Where und When:
to the ekvv-entry.
- Lecture: Tuesday 14:15-15:45 in room T2-204
- Problem class: Tuesday 16-18 in room T2-204 Tutor: Oliver Tautz
Formal logic appears naturally in several places in computer science.
Logic gates are the elementary building blocks of integrated circuits.
Proofs of NP-hardness often use
reductions to satisfiability of Boolean expressions. Logic provides a
concept of computability, and a wealth of problems that cannot be solved
algorithmically. Propositional and first-order logic, as well as temporal
logic and higher-order logic are used in the verification and validation
of computer algorithms.
This one-semester course offers introduction to advanced topics of formal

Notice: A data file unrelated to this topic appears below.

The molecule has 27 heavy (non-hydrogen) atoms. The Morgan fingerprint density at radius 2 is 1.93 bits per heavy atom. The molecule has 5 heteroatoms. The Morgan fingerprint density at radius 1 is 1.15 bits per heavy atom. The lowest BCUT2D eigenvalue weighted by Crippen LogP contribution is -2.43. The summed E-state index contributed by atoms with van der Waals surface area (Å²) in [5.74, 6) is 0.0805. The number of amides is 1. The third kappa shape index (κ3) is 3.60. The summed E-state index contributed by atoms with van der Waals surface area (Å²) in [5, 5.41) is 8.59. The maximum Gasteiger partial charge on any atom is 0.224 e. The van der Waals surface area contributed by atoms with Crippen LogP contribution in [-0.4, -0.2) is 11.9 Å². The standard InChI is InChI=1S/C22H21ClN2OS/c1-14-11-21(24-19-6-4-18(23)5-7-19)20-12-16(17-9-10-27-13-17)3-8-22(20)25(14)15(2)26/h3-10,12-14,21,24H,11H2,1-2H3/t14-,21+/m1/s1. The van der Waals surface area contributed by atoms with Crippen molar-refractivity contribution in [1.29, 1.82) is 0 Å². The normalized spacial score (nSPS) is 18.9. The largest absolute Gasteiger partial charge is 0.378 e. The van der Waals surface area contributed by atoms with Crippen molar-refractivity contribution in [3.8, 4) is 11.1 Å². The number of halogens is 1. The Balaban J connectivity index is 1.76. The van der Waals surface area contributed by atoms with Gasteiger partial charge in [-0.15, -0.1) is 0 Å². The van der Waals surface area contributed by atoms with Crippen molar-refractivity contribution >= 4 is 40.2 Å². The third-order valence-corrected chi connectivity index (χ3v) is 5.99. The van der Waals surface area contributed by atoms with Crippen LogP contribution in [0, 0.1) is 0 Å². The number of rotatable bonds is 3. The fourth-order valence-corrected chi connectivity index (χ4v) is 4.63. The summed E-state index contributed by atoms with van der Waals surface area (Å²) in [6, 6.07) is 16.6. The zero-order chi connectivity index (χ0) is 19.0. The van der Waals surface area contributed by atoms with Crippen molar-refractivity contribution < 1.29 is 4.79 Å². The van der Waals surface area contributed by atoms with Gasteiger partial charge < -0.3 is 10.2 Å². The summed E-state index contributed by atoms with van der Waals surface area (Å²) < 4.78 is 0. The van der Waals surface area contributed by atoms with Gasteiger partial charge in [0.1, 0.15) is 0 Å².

logic. After setting the ground by delving into propositional logic, this
course covers first-order logic and modal logic (with some
focus on normal forms and the algorithmic treatment of logic formula) as
well as concepts and questions about (un-)decidabilty.
The 2h lectures are accompanied by problem sheets. Solutions to the problem
sheets will be handed in by the students and discussed in the problem
class. 5 credit points are obtained by solving more than 50%
of the problems on the problem sheets plus passing the written exam at
the end of the course.
The lecture notes. Please let me know if
you find any errors, including typos.
- Uwe Schöning: Logic for Computer Scientists
- H.-D. Ebbinghaus, J. Flum, W. Thomas: Mathematical Logic
- Wolfgang Rautenberg: A Concise Introduction to Mathematical Logic
- Uwe Schöning: Logik für Informatiker (German)
- Martin Kreuzer, Stefan Kühling: Logik für Informatiker (German)
Last change 17.8.2018